- to put off to a later time; defer: He has postponed his departure until tomorrow.
- to place after in order of importance or estimation; subordinate: to postpone private ambitions to the public welfare.
Origin of postpone
1490–1500; < Latin postpōnere to put after, lay aside, equivalent to post- post- + pōnere to put
1. See defer1.
Dictionary.com Unabridged Based on the Random House Unabridged Dictionary, © Random House, Inc. 2018
Examples from the Web for postponed
Yes, he may have been ill, but if he was politically healthy, the meeting would have been postponed until he was able to appear.Has North Korea’s Kim Jong Un Been Toppled?
Gordon G. Chang
October 6, 2014
More than once the Iraqis we worked with postponed our engagements so they could mourn slain colleagues.The View of Iraq From Troops in Afghanistan
June 25, 2014
Owing to a citizen protest, which moved the issue to district court, the vote has been postponed to April 2014.Drone Hunting Vote Is Squashed by Citizen Protest
December 10, 2013
Never has that been more the case than when she hosted the 2001 Emmys, which were postponed twice following the 9/11 attacks.Ellen DeGeneres Is the Perfect Choice to Host the 2014 Oscars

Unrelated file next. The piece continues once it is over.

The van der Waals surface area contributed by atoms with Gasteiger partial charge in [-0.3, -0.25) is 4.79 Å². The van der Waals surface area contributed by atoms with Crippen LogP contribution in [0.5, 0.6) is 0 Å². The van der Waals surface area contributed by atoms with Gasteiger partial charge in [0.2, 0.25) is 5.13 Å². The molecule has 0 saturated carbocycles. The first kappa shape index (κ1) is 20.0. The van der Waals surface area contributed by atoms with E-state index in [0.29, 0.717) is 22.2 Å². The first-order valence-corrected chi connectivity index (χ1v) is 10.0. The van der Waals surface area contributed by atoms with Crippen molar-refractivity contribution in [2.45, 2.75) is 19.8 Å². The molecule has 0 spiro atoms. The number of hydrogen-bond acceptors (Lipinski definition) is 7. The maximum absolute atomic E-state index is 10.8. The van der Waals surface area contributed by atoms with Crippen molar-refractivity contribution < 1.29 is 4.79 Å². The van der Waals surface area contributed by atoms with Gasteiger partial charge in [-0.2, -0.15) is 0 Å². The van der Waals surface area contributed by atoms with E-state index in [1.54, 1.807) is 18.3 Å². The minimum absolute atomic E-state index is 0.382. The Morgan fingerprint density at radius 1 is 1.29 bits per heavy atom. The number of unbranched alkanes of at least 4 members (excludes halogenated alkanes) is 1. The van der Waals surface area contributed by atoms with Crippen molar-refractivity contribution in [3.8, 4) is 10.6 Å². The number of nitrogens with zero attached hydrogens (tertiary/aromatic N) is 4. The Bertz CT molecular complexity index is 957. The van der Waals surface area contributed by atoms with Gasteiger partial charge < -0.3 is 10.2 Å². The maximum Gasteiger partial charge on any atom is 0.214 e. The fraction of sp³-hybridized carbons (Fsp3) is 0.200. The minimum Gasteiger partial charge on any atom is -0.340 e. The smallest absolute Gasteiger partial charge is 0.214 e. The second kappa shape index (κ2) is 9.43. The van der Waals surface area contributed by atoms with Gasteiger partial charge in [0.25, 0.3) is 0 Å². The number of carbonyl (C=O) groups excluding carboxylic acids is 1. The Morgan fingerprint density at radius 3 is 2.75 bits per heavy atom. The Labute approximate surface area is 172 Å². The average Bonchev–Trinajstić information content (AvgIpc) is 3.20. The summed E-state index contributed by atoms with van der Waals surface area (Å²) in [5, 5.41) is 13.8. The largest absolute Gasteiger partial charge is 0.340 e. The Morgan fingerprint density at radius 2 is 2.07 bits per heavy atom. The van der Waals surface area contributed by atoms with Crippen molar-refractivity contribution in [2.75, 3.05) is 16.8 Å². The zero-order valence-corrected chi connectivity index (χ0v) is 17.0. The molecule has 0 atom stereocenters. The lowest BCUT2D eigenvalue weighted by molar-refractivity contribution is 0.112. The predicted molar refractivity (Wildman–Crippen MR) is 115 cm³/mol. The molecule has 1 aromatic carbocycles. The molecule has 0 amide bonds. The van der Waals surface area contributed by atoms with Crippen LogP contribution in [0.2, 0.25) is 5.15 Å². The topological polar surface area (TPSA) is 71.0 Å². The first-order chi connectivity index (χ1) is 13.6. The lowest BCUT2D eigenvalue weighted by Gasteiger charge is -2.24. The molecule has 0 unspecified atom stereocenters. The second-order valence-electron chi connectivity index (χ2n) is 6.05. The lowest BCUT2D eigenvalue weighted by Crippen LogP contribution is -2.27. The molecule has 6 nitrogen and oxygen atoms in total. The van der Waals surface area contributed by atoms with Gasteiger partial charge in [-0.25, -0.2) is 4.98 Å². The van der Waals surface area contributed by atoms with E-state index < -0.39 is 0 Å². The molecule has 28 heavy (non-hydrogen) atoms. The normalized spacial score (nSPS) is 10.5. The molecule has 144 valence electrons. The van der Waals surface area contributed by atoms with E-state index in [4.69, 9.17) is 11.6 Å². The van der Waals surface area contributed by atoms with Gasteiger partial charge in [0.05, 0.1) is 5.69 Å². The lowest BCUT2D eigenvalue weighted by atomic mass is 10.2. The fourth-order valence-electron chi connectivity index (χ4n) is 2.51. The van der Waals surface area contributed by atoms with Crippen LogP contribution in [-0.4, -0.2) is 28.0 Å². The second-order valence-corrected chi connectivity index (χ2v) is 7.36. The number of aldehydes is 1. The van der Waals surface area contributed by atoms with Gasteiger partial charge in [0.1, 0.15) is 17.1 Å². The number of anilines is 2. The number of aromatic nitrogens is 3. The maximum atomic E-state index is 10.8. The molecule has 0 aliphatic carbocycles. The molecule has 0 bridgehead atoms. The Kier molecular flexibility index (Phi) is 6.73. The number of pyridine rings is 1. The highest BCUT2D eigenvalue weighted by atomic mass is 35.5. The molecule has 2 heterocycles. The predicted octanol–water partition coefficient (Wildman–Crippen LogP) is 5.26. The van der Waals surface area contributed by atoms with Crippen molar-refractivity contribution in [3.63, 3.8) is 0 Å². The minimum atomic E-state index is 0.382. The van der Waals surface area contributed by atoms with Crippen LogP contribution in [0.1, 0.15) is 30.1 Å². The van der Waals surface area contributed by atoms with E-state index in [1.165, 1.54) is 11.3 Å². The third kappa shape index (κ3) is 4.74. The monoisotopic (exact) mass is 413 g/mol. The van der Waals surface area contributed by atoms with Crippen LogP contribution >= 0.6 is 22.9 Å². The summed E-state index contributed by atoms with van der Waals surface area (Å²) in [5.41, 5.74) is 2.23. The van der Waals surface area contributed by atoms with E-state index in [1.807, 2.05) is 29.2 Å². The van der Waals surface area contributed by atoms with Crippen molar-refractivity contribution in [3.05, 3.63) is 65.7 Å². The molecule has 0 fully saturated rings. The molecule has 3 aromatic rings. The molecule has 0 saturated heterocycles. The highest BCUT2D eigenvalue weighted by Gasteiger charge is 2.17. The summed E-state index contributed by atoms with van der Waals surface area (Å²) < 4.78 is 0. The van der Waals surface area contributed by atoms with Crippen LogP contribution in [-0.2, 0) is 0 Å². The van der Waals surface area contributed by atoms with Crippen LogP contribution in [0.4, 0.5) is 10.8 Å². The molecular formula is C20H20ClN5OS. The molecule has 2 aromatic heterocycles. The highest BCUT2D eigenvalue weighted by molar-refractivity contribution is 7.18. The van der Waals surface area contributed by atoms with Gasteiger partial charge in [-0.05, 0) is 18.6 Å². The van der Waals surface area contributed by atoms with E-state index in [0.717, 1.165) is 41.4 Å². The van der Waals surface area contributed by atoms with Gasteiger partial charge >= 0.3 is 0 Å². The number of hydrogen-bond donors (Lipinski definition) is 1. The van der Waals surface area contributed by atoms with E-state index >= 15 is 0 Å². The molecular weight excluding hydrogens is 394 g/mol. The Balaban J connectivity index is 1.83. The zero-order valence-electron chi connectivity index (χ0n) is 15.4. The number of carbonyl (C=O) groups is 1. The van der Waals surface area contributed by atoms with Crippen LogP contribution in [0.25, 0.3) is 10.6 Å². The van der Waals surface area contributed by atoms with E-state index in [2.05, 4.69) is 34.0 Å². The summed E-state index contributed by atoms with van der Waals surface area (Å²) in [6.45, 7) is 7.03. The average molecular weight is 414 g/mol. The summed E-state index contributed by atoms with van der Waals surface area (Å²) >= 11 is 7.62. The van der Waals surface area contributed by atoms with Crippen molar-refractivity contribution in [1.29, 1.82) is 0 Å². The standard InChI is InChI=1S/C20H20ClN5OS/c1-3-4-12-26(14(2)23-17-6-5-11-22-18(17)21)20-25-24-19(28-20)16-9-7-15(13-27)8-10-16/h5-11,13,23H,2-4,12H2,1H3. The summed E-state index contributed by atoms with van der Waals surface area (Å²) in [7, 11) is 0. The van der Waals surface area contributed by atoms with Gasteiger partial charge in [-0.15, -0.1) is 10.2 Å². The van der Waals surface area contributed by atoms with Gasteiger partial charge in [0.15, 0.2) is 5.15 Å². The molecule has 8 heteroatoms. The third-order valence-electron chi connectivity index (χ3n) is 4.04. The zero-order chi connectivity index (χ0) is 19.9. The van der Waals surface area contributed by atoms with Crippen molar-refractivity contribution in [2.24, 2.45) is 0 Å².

August 2, 2013
My guess is his sentence could be much harsher or, more likely, the decision will be postponed for a long time and then again.Confident Hosni Mubarak Appears in Court
April 13, 2013
With the knowledge that he could pay his debts, he postponed the day.K
Mary Roberts Rinehart
But Napoleon did not intend that the matter should be given up or postponed.The Boy Life of Napoleon
Of course, his marriage was now to be postponed till the election should be over.Tales And Novels, Volume 5 (of 10)
I re-urged her to make me happy, but I was to be postponed to her cousin Morden's arrival.Clarissa, Volume 3 (of 9)
The pleasure of reading that book must be postponed until I reach New York.One Day's Courtship
- to put off or delay until a future time
- to put behind in order of importance; defer
C16: from Latin postpōnere to put after, neglect, from post- + ponere to place
Word Origin and History for postponed
Online Etymology Dictionary, © 2010 Douglas Harper